I really recommend this book to everyone if only to understand more about trans* people. Although, it should go without saying that this is her own personal perspective and story. Boylan ties in her experience living in a haunted house with her adolescence. I met Jenny Boylan when she spoke at Grinnell and she really is as humorous in writing as she is in real life. This is really the first book I've read where I've actually met the author, so that was a weird experience. I found myself reading the whole thing in her actual voice and I felt her tone a lot easier. I also feel more connected to Jenny like we're besties or something and I can use her first name. But beyond my namedropping, it really is an interesting exploration of what living in the grey means. I'm honestly a sucker for any book that even teensily provides an alternate perspective or narrative of the world and surprisingly, this book does. Boylan looks at what it means to be haunted and the nature of the supernatural and how much of it is real or just real in our hearts. "Far more hearts are haunted than houses" Some of the events are hardly believable,which was off-putting, but there are many different truths in this world. This book also deals with her relationships with her family, before and after coming out. The most heartbreaking relationships are those of her father and sister. Her telling of her and her sister, Lydia, is sweet, understanding, and complex, but most of all heartbreaking. "To my sister, with love" Anyway, I would really urge anyone to read this and it's built on such an original but weird premise, but it really does work and ties together beautifully.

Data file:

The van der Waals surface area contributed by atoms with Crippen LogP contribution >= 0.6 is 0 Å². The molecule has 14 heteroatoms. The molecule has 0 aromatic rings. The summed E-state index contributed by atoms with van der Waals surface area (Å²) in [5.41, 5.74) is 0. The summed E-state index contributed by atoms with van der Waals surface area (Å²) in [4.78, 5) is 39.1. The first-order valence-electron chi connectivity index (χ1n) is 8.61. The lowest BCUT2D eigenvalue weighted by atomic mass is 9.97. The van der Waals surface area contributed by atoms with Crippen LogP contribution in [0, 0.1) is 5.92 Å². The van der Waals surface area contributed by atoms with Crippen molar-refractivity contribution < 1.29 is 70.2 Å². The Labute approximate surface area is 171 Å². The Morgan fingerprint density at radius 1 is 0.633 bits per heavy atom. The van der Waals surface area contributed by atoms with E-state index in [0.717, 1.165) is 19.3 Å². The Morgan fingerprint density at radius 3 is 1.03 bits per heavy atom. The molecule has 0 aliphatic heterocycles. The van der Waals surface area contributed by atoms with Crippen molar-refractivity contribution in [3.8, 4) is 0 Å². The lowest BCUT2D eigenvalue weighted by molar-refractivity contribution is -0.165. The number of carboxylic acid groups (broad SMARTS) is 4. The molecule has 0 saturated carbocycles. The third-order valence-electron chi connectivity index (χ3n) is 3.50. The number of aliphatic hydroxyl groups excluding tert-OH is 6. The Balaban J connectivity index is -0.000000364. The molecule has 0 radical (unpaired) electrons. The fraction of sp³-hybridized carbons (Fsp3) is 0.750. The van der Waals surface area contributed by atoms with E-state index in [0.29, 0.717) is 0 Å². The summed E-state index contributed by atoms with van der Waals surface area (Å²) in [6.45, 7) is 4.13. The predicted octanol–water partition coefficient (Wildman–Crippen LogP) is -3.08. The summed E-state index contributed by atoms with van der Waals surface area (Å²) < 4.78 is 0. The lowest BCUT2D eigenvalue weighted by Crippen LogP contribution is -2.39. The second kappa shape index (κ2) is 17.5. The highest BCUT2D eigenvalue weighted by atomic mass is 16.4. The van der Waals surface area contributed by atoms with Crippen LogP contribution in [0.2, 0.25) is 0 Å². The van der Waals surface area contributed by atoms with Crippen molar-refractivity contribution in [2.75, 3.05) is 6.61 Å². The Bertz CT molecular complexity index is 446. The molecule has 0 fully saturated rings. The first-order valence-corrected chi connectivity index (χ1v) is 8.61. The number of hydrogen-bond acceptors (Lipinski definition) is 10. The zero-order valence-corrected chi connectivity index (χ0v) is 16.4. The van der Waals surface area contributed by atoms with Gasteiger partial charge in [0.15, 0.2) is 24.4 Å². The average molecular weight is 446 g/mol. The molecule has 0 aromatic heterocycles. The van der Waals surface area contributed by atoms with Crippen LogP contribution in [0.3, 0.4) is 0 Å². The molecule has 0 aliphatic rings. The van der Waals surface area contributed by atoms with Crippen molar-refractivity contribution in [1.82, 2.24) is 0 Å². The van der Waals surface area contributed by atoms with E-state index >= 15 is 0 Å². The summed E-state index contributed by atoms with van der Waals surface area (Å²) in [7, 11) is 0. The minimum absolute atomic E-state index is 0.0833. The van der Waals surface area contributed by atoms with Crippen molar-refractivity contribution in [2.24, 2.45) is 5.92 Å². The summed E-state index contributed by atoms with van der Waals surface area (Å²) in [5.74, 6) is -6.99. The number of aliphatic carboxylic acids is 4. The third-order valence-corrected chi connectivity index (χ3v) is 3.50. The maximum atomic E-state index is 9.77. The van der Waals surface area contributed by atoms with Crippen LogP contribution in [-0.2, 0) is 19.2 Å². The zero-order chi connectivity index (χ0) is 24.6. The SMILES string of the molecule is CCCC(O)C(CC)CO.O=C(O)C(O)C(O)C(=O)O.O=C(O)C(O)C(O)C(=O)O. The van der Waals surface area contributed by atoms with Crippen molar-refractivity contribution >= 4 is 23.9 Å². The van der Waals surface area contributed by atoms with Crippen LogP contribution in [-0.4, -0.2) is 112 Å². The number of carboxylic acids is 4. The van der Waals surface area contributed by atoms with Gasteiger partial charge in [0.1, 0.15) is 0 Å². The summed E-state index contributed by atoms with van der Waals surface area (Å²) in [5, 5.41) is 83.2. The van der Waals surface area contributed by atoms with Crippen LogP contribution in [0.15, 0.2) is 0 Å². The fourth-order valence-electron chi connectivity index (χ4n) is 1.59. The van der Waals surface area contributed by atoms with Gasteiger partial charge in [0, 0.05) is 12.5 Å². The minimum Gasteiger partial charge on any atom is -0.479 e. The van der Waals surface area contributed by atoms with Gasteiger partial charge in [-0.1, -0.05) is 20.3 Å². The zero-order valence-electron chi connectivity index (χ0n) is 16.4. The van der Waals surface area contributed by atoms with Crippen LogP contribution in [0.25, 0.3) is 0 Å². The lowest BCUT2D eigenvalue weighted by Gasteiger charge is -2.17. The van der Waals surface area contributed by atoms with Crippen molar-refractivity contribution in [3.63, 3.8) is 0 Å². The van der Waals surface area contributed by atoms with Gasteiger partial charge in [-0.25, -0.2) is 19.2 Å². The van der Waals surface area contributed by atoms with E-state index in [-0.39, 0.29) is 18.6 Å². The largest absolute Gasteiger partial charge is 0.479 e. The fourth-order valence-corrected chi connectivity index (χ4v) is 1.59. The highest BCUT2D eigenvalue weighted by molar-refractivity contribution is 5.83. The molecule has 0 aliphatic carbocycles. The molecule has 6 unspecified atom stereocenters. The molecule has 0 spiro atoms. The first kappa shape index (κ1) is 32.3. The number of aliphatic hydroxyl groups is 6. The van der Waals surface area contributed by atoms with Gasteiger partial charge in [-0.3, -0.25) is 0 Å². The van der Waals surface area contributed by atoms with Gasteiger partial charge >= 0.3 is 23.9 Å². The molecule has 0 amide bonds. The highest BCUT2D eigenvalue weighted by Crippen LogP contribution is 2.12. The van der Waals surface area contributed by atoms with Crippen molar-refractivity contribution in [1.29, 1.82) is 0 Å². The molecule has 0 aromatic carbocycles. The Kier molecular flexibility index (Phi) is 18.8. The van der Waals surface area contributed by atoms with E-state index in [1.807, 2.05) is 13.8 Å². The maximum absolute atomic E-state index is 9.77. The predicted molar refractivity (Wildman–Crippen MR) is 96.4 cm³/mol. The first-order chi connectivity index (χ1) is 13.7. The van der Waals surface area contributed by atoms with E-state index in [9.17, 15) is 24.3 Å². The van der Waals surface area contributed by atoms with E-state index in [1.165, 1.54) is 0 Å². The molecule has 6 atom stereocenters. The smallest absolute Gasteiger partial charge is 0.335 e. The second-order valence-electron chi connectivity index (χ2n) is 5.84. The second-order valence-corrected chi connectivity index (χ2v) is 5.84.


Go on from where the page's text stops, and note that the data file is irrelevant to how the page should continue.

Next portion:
This book was not what I expected. The sub-title lead me to believe it was about a child haunted by spirits while growing up. There was a little of that, but so little as to be virtually irrelevant to the story. More, it was the author's own, internal haunting with the whole transgender/was-James-now-Jenny life. Plus, his childhood was bizarre to say the least. Anybody would have been haunted, never mind a young boy confused about his gender. There was a grandmother who conducted seances with an overturned fishbowl as her crystal ball, an uncle who spent his life riding railroad boxcars. The author's own schoolteacher routinely told his students to "shaddap" and threw them out of class. The author has conversations with his dog - OK, people talk to their dogs all the time - but this one answered back in complete sentences and the entire conversations were included. And there were so many more characters or incidents just as bizarre. C'mon, really?!? And then, on page 140, there is is...I quote from Page 140 "I wondered, sometimes, whether my memories of my own life could be trusted." AHA! I knew it! This stuff didn't happen! Now I've lost all confidence/trust/whatever...this is supposed to be non-fiction, a life's memoir. If it's just a story, tell me so up front. I would have quit right there & put the book down, but I was over half-way through, and sometimes the writing was entertaining. But I was disenchanted, and couldn't wait to be finished.
This entire review has been hidden because of spoilers.
I really loved this book, largely in part because Jenny reminds me a lot of my MtF partner in personality, but it's also a great story about the fear of imposing on those you love with who you really are, and some of the costs and delights of finally asking to be seen. I love the supernatural as a metaphor.